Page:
The village of Holcomb stands on the high wheat plains of Western Kansas, a lonesome area that other Kansans call "out there." […] Not that there's much to see—simply an aimless congregation of buildings divided in the center by the main-line tracks of the Santa Fe railroad […]. (1.1-2)
In the first sentence, we see the isolation of this kinda shabby little town in the middle of nowhere. This sets us up with a sense of foreboding—no one can hear you scream.
Situated at the end of a long, lanelike driveway shaded by rows of Chinese elms, the handsome white house, standing on an ample lawn of groomed Bermuda grass, impressed Holcomb; it was a place people pointed out." (1.12)
More isolation—that long driveway. It's true; no one hears them scream. The imagery of the Clutters' impressive house drives home to the reader how vulnerable they are, even with all their wealth and success.
In general, a prosperous people. Farm ranchers, most of them, they are outdoor folk of very varied stock—German, Irish, Norwegian, Mexican, Japanese. (1.4)
Are you surprised at the ethnic diversity in this small Kansas town? We sure were.
"We went around to the kitchen door, and of course it wasn't locked; the only person who locked doors around there was Mrs. Helm—the family never did." (1.19)
This detail clues us in to the sense of security that most townspeople felt. When you had so few neighbors and knew them all, you weren't afraid. A "home security system" back then probably consisted of your neighbors noticing anything strange going on. Like we said, sitting ducks. We bet those doors were locked after the murders.
Anyone who has made the coast-to-coast journey across America […] has probably passed through Garden City, but it is reasonable to assume that few travelers remember the event..[…] Not that the inhabitants would tolerate that opinion—perhaps rightly. […] "Look all over the world and you won't find friendlier people or fresher air or sweeter drinking water." […] "I could go to Denver at triple the salary, but I've got five kids and I figure there's no better place to raise kids than right here." (1.106)
The locals are devoted to their town despite it being forgettable to visitors. Capote shows us the trade-off for living in a small town with not much going on. It's safe, unpolluted, and family-friendly. Still, we're moving to Topeka.
[. . . ] strangers, ignorant of the local disaster—were startled by what they saw as they crossed the prairie and passed through Holcomb: windows ablaze, almost every window in almost every house, and, in the brightly lit rooms, fully clothed people, even entire families, who sat the whole night wide awake, watchful, listening. (2.29)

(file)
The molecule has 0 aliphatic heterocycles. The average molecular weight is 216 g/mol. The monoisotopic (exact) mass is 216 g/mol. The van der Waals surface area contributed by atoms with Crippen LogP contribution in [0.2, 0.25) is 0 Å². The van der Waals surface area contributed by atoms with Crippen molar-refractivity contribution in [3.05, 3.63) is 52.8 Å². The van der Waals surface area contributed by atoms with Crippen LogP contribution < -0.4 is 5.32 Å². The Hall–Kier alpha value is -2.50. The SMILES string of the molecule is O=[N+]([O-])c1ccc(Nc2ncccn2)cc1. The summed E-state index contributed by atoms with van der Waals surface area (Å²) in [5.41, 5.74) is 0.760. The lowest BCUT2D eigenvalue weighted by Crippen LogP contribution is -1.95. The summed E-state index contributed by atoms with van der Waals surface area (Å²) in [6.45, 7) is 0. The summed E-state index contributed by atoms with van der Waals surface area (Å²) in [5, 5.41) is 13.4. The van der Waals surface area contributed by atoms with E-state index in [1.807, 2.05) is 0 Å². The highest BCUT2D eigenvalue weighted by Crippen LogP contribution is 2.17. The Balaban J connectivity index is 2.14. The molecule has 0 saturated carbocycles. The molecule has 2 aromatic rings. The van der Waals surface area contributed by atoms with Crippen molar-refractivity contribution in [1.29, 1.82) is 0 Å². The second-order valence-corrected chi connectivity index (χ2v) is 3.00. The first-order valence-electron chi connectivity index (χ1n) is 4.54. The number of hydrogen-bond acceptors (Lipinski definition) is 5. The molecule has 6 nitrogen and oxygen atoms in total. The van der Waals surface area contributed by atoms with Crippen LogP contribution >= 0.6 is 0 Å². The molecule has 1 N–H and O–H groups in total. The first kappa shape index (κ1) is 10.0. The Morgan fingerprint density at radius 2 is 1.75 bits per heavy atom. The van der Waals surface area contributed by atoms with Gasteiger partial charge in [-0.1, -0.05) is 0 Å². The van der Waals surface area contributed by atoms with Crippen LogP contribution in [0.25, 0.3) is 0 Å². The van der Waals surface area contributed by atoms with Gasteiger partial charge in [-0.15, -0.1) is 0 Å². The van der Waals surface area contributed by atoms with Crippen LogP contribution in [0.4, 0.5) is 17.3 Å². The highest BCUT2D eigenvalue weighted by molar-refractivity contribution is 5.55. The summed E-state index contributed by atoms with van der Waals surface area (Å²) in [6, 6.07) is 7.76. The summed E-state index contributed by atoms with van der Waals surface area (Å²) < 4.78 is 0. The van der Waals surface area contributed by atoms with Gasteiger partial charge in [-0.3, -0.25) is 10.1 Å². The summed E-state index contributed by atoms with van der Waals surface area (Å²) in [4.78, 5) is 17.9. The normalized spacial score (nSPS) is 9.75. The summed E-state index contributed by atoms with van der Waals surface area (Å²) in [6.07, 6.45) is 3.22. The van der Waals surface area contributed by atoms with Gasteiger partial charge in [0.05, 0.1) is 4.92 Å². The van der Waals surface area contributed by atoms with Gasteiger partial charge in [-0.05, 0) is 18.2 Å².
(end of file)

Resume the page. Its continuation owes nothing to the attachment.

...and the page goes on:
What a vivid image to depict the fear caused by the murders. This kind of description is what makes this book literary journalism. Notice how this imagery contrasts with the first sentence about Holcomb as just a scattering of buildings that you could pass through without noticing. Now, you'd notice it.
A lunch counter, a few tables, and an alcove harboring a hot grill and an icebox and a radio—that's all there is to Hartman's café. "But our customers like it," says the proprietress. "Got to. Nowhere else for them to go. 'Less they drive seven miles in one direction or fifteen the other. Anyway, we run a friendly place, and the coffee's good […]" (2.124)
Bad news about Holcomb? There's only one café. Good news? Probably everyone there knows your name and how you take your coffee. Does your local Starbucks do this?
"If [the killer] wasn't him, maybe it was you. Or somebody across the street. All the neighbors are rattlesnakes. Varmints looking for a chance to slam the door in your face. It's the same the whole world over. You know that." (2.249)
There's always a cantankerous old woman in every small town—she's like Corabeth on The Waltons, always thinking the worst of everyone. The way Capote records this conversation, it's clear that he's showing the reader the first inklings of the shattering of neighborly trust that would be a common reaction after the murders were first discovered.
[…] for the majority of Holcomb's population, having lived for seven weeks amid unwholesome rumors, general mistrust, and suspicion, appeared to feel disappointed at being told that the murderer was not someone among themselves. (3.420)
You can see here that as time went on, a lot of townspeople became suspicious of one another. Capote's demonstrating how, in a small town, suspicion can fester and seep into everybody. This is the damage done by the murders to the tight-knit fabric of Holcomb society. Why do you think Capote thought they were "disappointed" that the murderer wasn't one of them? Don't you think they'd feel relief? Was it guilt that they'd distrusted the neighbors they'd known so well?
The two girls had often gone riding together aboard Babe's wide back, jogged through the wheat fields on hot summer evenings down to the river and into the water, the mare wading against the current until, as Sue once described it, "the three of us were cool as fish." (4.47)
This is one of our last descriptions of Holcomb, and it's pretty idyllic. The irony is that it comes after the description of the auctioning off of the entire property and contents of the Clutter home and farm. Past and present are in sharp contrast here.